What are my employee rights in company administration?
If your employer has gone into administration, what are your employment rights?
Click here for a guide to administration and see our infographic on who gets paid and in what order when a company enters this process and owes money to its creditors. Your rights will depend upon your employment status and the plans for the administration.
If you are still employed: the administrator may take on your employment rights for a period and then choose to sell the business, close the business or put it into a CVA (company voluntary arrangement).
Generally speaking, if an administrator employs you for more than two weeks, your employment rights have been adopted. These may then be transferred when the business is sold on, known as TUPE or transfer of an undertaking – employment rights.
In the case of the company going into a CVA, you may or may not retain your job. Your rights can be affected.
If you are a subcontractor, make sure that you contract with the company in administration. Generally speaking as an administrator, he or she will have to pay this but won’t pay the arrears of any payments you are owed.
Be aware that if you are on Furlough your redundancy rights are unaffected in any way.
If you have lost your job, SIGN ON as soon as you can.
This can be a real shock to you and we know that many people get very little help from the administrator. So read our guide below and or visit the DBEIS (Department of Business, Energy and Industrial Strategy) site.
More Detailed Guide to the Calculation of the Employees Claims in Administration / Insolvency:
Once the total claims have been worked out, you can claim directly from the DBEIS who then stands in the employees’ (your) shoes and can claim against the company.
The purpose is to guarantee minimum payments to the employees which may not be paid out of the insolvency as a result of insufficient funds or to avoid preferences.
All claims are calculated as per the guidelines in the legislation but the actual payments made by the Government are subject to maximum “capped” payments.
The limit on the amount of a week’s pay under the insolvency provisions of the Act is currently £643 per week, the cap is reviewed annually.
The claims and current statutory limits are as follows:
Arrears of pay:
Most employees are paid weekly or monthly in arrears. This claim is limited to 8 weeks at the statutory limit of £643 per week and includes salaries, wages and sales commissions. In administration you should be paid for work done if employment continues.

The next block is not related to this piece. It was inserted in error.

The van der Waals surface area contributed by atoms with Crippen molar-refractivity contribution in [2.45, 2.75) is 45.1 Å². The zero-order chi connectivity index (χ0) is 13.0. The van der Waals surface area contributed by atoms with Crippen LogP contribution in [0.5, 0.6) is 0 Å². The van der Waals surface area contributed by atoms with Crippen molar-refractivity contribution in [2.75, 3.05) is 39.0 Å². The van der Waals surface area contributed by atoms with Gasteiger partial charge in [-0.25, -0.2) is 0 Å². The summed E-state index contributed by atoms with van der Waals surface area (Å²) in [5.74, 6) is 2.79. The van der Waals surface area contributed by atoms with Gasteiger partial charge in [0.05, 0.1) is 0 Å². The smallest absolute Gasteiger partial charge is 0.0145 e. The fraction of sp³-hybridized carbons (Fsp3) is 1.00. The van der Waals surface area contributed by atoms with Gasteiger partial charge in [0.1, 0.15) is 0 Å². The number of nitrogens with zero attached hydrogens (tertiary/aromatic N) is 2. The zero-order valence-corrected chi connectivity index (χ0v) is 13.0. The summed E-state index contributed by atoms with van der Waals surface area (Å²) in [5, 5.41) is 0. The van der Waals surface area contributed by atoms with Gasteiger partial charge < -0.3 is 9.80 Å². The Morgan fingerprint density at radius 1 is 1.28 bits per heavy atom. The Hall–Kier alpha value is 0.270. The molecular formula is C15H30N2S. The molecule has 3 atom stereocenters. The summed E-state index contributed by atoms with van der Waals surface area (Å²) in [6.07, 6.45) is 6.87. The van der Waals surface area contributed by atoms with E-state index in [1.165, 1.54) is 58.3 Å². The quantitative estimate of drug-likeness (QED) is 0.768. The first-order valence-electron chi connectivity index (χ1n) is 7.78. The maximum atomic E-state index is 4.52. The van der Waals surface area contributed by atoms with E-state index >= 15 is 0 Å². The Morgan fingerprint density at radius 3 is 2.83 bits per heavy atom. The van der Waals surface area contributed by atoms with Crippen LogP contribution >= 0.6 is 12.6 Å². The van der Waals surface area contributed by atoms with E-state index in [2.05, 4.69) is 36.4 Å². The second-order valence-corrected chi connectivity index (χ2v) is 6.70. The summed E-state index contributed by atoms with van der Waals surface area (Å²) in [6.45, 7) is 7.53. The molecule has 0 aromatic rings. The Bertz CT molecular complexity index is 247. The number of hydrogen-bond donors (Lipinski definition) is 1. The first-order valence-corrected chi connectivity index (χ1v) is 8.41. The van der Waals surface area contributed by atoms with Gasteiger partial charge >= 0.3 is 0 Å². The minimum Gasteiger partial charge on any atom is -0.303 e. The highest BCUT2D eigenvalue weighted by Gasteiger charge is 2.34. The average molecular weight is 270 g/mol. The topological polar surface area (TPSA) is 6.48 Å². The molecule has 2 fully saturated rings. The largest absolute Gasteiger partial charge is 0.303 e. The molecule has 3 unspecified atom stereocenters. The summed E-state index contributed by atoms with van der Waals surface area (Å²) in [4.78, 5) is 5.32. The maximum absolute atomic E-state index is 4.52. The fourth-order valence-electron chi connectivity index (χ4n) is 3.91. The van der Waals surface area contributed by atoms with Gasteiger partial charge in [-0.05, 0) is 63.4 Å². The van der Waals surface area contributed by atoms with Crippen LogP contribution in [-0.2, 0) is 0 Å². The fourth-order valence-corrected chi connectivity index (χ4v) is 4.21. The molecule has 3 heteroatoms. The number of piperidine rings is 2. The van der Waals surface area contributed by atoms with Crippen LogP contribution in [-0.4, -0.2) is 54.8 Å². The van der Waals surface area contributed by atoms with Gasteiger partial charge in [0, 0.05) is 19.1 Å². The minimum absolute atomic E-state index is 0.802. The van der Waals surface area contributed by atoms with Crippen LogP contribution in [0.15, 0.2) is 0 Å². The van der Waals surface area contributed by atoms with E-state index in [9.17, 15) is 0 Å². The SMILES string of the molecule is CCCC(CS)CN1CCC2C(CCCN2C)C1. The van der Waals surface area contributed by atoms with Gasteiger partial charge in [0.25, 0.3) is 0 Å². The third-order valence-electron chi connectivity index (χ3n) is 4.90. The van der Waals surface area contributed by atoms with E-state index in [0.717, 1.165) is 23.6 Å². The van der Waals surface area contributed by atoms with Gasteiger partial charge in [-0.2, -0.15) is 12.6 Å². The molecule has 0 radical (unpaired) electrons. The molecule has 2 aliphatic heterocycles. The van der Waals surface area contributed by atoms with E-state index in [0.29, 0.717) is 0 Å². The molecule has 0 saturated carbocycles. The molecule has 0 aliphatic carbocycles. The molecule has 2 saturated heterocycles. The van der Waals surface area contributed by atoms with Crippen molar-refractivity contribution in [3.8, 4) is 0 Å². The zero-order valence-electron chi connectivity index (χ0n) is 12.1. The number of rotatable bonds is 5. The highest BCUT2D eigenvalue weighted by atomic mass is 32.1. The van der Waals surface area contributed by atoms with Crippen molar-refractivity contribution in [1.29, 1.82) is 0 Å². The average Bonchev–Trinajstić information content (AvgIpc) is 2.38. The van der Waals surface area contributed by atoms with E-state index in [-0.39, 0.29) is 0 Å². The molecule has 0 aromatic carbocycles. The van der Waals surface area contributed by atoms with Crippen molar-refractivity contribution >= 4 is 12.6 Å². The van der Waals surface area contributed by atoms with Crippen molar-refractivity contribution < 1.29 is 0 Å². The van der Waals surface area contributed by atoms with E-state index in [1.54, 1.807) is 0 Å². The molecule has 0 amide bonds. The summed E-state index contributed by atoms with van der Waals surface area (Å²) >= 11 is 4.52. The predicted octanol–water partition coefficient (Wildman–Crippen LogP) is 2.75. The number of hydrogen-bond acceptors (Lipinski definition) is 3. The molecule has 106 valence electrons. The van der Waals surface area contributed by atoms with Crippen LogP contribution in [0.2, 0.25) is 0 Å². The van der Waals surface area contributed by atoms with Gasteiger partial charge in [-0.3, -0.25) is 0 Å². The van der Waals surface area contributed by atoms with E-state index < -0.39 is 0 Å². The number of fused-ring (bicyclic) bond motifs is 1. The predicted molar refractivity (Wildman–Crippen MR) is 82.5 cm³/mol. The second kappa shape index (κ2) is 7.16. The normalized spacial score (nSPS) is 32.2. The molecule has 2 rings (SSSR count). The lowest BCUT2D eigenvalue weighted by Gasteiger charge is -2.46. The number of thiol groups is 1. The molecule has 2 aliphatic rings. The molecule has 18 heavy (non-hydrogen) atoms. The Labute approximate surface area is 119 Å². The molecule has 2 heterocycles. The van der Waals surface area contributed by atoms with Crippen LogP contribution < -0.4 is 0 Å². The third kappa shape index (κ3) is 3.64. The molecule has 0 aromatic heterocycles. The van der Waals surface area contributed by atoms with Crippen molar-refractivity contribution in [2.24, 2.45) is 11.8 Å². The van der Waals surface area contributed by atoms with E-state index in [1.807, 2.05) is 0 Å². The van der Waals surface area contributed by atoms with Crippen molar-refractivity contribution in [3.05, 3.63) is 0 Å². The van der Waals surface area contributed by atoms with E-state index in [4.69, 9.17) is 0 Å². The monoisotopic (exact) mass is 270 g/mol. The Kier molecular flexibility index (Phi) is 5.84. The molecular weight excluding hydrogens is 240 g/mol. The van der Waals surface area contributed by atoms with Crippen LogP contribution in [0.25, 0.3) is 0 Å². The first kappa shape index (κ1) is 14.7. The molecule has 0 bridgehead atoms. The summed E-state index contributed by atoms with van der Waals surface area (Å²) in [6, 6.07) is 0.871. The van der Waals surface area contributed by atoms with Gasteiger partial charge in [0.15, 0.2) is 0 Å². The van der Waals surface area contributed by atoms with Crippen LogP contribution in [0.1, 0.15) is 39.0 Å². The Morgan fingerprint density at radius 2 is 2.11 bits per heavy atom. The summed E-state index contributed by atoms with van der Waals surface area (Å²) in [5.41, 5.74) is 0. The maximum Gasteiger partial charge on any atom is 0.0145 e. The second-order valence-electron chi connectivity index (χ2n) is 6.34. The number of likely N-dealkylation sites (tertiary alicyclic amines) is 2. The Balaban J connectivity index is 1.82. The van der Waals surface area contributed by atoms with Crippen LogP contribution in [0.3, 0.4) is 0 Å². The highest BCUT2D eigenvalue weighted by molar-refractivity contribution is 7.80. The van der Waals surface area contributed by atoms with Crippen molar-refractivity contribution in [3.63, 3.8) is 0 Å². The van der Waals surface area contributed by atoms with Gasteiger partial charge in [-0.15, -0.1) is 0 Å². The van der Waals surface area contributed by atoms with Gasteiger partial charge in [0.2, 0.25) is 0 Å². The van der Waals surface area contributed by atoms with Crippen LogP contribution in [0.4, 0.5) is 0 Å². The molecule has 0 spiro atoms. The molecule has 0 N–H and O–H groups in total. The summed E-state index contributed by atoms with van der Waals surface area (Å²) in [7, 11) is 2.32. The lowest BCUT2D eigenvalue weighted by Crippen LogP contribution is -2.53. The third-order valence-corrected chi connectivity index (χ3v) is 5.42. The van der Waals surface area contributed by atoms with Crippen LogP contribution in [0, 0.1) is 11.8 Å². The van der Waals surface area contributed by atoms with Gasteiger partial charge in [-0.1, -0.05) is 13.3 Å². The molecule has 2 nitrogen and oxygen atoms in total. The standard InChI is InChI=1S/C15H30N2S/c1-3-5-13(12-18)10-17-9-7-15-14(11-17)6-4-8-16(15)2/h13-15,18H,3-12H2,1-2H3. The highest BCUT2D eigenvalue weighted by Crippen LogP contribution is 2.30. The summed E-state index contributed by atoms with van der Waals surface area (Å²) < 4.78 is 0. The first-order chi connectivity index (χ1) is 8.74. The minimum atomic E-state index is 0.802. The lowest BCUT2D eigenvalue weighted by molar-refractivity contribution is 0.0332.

Holiday pay is limited to 6 weeks of holiday pay due in the last 12 months, at the statutory limit of £643 per week.
Payments in lieu of notice:
Under the contract of employment between the employer and employee, any required notice amount due from the employer is payable at the statutory limit of £643 per week.
Redundancy is where the employer has ceased or intends to cease the business, or the business in the place where the employee is employed. The requirements of that business for the employee to carry out his or her particular kind of work, or to carry out a particular kind of work in the place of the employee’s employment have ceased or diminished, or are expected to cease or diminish.
Any amount payable is capped at a ceiling of £643 per week. This statutory redundancy payment is calculated by reference to the following factors
- Length of the employee’s continuous service at the relevant date,
- The employee’s week’s pay at the calculation date.
The maximum number of years to be taken into account for the purposes of calculating a redundancy payment is 20 and the entitlement is calculated as follows:
- One half week’s pay for each complete year in which the employee was less than 22 years old;
- One week’s pay for each complete year in which the employee was less than 41 but not less than 22 years old;
- One and a half week’s pay for each complete year of employment in which the employee was 41 years old or more.
Employees must be able to show two calendar years of continuous employment at the relevant redundancy date, but any period of continuous employment before his or her 18th birthday does not count. Weeks count as weeks of continuous employment if an employee actually works 16 hours or more or works under a contract normally involving 16 hours’ work or more.
As ever, redundancy claims are complex and the brief outline here is not comprehensive or case specific. Useful guides exist on the DBEIS’s web site for employees in redundancy DBEIS guide for employees.
If your employer is declared insolvent, or cannot or refuses to pay, and you have done everything you can to get your payment, you can apply to the DBEIS for a direct payment from the National Insurance Fund. But you must have applied in writing to your ex-employer for a payment within six months of the date your employment ended, or applied successfully to an employment tribunal within the six months after that. Please be aware that DeBEIS will seek to reduce payments to redundant employees by assuming that they are claiming job seekers allowance. Any pay received in the period between redundancy and claim payment will generally be deducted. So it’s probably best practice to make those claims anyway to help relieve financial hardship.
Be aware that you can lay off staff without resorting to redundancies. For more information on this see the Government site.
Please watch the video below to explain more about your rights